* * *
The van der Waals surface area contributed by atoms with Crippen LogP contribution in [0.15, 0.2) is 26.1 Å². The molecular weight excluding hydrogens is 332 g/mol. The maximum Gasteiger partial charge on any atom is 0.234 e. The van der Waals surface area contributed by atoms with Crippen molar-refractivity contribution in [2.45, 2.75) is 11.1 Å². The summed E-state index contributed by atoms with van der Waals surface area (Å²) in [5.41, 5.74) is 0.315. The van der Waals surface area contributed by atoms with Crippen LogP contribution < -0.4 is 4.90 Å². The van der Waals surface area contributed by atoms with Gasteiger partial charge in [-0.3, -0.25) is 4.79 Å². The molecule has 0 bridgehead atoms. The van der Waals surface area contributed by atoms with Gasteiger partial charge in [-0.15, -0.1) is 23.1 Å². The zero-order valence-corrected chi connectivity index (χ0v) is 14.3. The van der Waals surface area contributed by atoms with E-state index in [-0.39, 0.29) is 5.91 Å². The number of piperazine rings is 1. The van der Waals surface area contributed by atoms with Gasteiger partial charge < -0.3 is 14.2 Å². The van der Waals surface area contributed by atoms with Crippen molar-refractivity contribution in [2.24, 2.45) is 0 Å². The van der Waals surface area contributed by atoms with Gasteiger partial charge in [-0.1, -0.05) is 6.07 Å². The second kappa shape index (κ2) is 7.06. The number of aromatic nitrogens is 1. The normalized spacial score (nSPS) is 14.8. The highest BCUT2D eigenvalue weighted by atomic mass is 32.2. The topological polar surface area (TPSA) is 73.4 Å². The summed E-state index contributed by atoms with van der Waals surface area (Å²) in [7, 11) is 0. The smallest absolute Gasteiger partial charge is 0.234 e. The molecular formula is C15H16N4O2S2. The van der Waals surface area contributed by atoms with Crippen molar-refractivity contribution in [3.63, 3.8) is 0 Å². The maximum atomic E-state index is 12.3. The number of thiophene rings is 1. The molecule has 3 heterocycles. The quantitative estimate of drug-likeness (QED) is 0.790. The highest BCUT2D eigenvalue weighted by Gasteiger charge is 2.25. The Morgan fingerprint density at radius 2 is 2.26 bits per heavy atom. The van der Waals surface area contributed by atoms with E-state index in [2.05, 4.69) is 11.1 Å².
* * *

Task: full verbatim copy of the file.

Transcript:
The van der Waals surface area contributed by atoms with Crippen LogP contribution in [0.15, 0.2) is 26.1 Å². The molecular weight excluding hydrogens is 332 g/mol. The maximum Gasteiger partial charge on any atom is 0.234 e. The van der Waals surface area contributed by atoms with Crippen molar-refractivity contribution in [2.45, 2.75) is 11.1 Å². The summed E-state index contributed by atoms with van der Waals surface area (Å²) in [5.41, 5.74) is 0.315. The van der Waals surface area contributed by atoms with Crippen LogP contribution < -0.4 is 4.90 Å². The van der Waals surface area contributed by atoms with Gasteiger partial charge in [-0.3, -0.25) is 4.79 Å². The molecule has 0 bridgehead atoms. The van der Waals surface area contributed by atoms with Gasteiger partial charge in [-0.15, -0.1) is 23.1 Å². The zero-order valence-corrected chi connectivity index (χ0v) is 14.3. The van der Waals surface area contributed by atoms with E-state index in [-0.39, 0.29) is 5.91 Å². The number of piperazine rings is 1. The van der Waals surface area contributed by atoms with Gasteiger partial charge < -0.3 is 14.2 Å². The van der Waals surface area contributed by atoms with Crippen molar-refractivity contribution in [2.24, 2.45) is 0 Å². The van der Waals surface area contributed by atoms with Gasteiger partial charge in [-0.1, -0.05) is 6.07 Å². The second kappa shape index (κ2) is 7.06. The number of aromatic nitrogens is 1. The normalized spacial score (nSPS) is 14.8. The highest BCUT2D eigenvalue weighted by atomic mass is 32.2. The topological polar surface area (TPSA) is 73.4 Å². The summed E-state index contributed by atoms with van der Waals surface area (Å²) in [7, 11) is 0. The smallest absolute Gasteiger partial charge is 0.234 e. The molecular formula is C15H16N4O2S2. The van der Waals surface area contributed by atoms with Crippen molar-refractivity contribution in [3.63, 3.8) is 0 Å². The maximum atomic E-state index is 12.3. The number of thiophene rings is 1. The molecule has 3 heterocycles. The quantitative estimate of drug-likeness (QED) is 0.790. The highest BCUT2D eigenvalue weighted by Gasteiger charge is 2.25. The Morgan fingerprint density at radius 2 is 2.26 bits per heavy atom. The van der Waals surface area contributed by atoms with E-state index in [2.05, 4.69) is 11.1 Å².